Created by Burden in 1979, the Flaming Carrot has no secret identity, no superpowers, and is not particularly intelligent. After reading 5,000 comic books in a single sitting to win a bet, a man was driven quite mad and was permanently transformed into the orange superhero.
Crowdfunding is the latest buzz to hit the entrepreneur community, but no one really knows how it is going to work. What we do know is that it will allow people like you and me (non-accredited) investors to use our money to help small businesses to start or grow. The problem is that the funding entrepreneurs need to prove, start and grow their ideas into companies has been at a premium since 2008. The question now is whether the excitement will translate into a meaningful solution.
The turn of the century already saw a slow down from the tech investing of the 90’s, but when the recession hit, bank funding ground almost to a stop. Where could the entrepreneur go to seek funding for their idea or startup?
A more effective model for Angel investing is long overdue. If Angels want to win — they want to lower their risk, create better returns, and help entrepreneurs more they’ll do the following: fly lower heights (avoid trying to fund the next 5 Facebooks) and take shorter flights (avoid riding each investment out all the way to the end).
A friend of mine, once honored for his business accomplishments, was asked what advice he would give to those starting a business. With a wry smile he said, “Don’t do it.”
This friend, now prosperous, had a long and difficult climb. An immigrant, he had fits and starts while selecting his business model, then a bankruptcy and some personal tragedies before he tasted sustained success. An accomplished engineer, my friend could have opted for a well paying job at any point, using his war stories as an entrepreneur as badges of self-reliance and leadership.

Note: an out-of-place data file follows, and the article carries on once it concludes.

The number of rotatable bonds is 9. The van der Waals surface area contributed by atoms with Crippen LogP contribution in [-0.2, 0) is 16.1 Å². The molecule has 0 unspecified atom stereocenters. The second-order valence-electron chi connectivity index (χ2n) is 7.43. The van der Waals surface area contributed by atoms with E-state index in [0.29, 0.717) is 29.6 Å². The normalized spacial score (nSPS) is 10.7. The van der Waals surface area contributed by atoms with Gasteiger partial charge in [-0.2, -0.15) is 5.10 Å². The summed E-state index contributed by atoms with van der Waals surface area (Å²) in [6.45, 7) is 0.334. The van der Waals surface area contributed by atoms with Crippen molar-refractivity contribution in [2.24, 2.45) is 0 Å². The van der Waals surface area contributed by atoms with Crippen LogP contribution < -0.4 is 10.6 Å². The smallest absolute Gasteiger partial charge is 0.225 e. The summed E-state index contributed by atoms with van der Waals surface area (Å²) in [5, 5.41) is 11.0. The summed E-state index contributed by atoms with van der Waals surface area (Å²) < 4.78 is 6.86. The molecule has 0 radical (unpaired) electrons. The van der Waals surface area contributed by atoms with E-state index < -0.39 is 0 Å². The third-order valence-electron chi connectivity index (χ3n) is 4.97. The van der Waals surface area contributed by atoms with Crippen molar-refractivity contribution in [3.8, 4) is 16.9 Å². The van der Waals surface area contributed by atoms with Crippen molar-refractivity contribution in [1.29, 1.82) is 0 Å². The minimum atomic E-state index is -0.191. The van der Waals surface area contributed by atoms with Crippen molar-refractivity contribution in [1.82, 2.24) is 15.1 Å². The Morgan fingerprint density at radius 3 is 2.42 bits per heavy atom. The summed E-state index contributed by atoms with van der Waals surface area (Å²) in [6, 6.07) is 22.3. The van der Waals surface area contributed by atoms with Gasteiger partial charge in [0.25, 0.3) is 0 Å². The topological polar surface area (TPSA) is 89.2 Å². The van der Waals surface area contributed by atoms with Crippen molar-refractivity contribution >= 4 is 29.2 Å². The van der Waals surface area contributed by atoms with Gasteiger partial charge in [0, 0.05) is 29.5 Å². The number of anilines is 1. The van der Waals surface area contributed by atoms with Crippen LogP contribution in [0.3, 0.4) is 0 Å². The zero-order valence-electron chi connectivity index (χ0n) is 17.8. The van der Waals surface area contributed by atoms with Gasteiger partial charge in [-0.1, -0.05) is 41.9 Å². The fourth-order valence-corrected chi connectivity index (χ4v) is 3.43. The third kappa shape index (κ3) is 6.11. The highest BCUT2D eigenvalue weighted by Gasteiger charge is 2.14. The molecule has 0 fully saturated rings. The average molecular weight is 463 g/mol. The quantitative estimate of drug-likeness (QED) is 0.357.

He instead chose a decade long struggle to build a successful manufacturing company. While he was honored for being special, the truth is he isn’t unique among entrepreneurs. From programmers coding the next killer app to the husband and wife running the corner market, entrepreneurs have some common traits. They’re hard workers. They know how to focus and get things done. They understand whom their customers are and how to reach them. More than anything, they are courageous.
When choosing a revenue model, most companies wait until the very end of development and simply look to what market leaders are doing, altering it slightly. But when considered carefully, the revenue model can be a very powerful tool. By changing the revenue model, a company will change its entire business.
The NSBA’s Mid-Year Economic Report, which surveyed 400 of the group’s members online between June 24 and July 11, offered little to be optimistic about:
More than one-third say they aren’t confident about the future of their business from a financial perspective
Eighty-eight percent anticipate a recession or flat economy in the next year, an increase from 78 percent six months ago
Forty-five percent expect no growth opportunities in the coming year, up from 40 percent in December.